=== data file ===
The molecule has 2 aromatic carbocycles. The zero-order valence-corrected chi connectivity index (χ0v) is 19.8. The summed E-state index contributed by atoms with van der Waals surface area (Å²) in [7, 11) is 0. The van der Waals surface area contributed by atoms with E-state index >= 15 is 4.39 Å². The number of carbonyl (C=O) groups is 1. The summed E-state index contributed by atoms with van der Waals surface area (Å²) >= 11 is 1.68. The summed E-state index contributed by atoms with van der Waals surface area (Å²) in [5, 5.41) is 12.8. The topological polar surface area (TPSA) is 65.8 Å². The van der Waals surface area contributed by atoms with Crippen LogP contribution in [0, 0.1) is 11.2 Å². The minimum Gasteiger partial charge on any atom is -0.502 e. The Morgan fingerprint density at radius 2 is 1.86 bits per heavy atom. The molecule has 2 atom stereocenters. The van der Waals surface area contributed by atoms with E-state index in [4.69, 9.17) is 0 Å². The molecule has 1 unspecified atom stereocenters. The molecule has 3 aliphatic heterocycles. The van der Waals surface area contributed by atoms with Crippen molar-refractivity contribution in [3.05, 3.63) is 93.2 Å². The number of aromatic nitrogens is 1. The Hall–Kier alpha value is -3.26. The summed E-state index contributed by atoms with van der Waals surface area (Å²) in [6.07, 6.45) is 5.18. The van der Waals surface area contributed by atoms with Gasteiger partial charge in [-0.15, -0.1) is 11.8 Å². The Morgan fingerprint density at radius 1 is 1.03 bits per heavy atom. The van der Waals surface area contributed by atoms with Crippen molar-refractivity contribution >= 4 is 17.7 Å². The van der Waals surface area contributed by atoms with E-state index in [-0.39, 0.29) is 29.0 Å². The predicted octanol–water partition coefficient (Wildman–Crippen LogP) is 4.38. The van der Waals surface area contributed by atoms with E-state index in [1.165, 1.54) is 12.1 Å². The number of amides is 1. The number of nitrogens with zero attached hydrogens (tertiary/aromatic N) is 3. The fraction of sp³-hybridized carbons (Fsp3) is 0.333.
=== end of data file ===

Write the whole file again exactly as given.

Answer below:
The molecule has 2 aromatic carbocycles. The zero-order valence-corrected chi connectivity index (χ0v) is 19.8. The summed E-state index contributed by atoms with van der Waals surface area (Å²) in [7, 11) is 0. The van der Waals surface area contributed by atoms with E-state index >= 15 is 4.39 Å². The number of carbonyl (C=O) groups is 1. The summed E-state index contributed by atoms with van der Waals surface area (Å²) >= 11 is 1.68. The summed E-state index contributed by atoms with van der Waals surface area (Å²) in [5, 5.41) is 12.8. The topological polar surface area (TPSA) is 65.8 Å². The van der Waals surface area contributed by atoms with Crippen LogP contribution in [0, 0.1) is 11.2 Å². The minimum Gasteiger partial charge on any atom is -0.502 e. The Morgan fingerprint density at radius 2 is 1.86 bits per heavy atom. The molecule has 2 atom stereocenters. The van der Waals surface area contributed by atoms with E-state index in [4.69, 9.17) is 0 Å². The molecule has 1 unspecified atom stereocenters. The molecule has 3 aliphatic heterocycles. The van der Waals surface area contributed by atoms with Crippen molar-refractivity contribution in [3.05, 3.63) is 93.2 Å². The number of aromatic nitrogens is 1. The Hall–Kier alpha value is -3.26. The summed E-state index contributed by atoms with van der Waals surface area (Å²) in [6.07, 6.45) is 5.18. The van der Waals surface area contributed by atoms with Gasteiger partial charge in [-0.15, -0.1) is 11.8 Å². The Morgan fingerprint density at radius 1 is 1.03 bits per heavy atom. The van der Waals surface area contributed by atoms with Crippen molar-refractivity contribution >= 4 is 17.7 Å². The van der Waals surface area contributed by atoms with E-state index in [-0.39, 0.29) is 29.0 Å². The predicted octanol–water partition coefficient (Wildman–Crippen LogP) is 4.38. The van der Waals surface area contributed by atoms with E-state index in [1.165, 1.54) is 12.1 Å². The number of amides is 1. The number of nitrogens with zero attached hydrogens (tertiary/aromatic N) is 3. The fraction of sp³-hybridized carbons (Fsp3) is 0.333.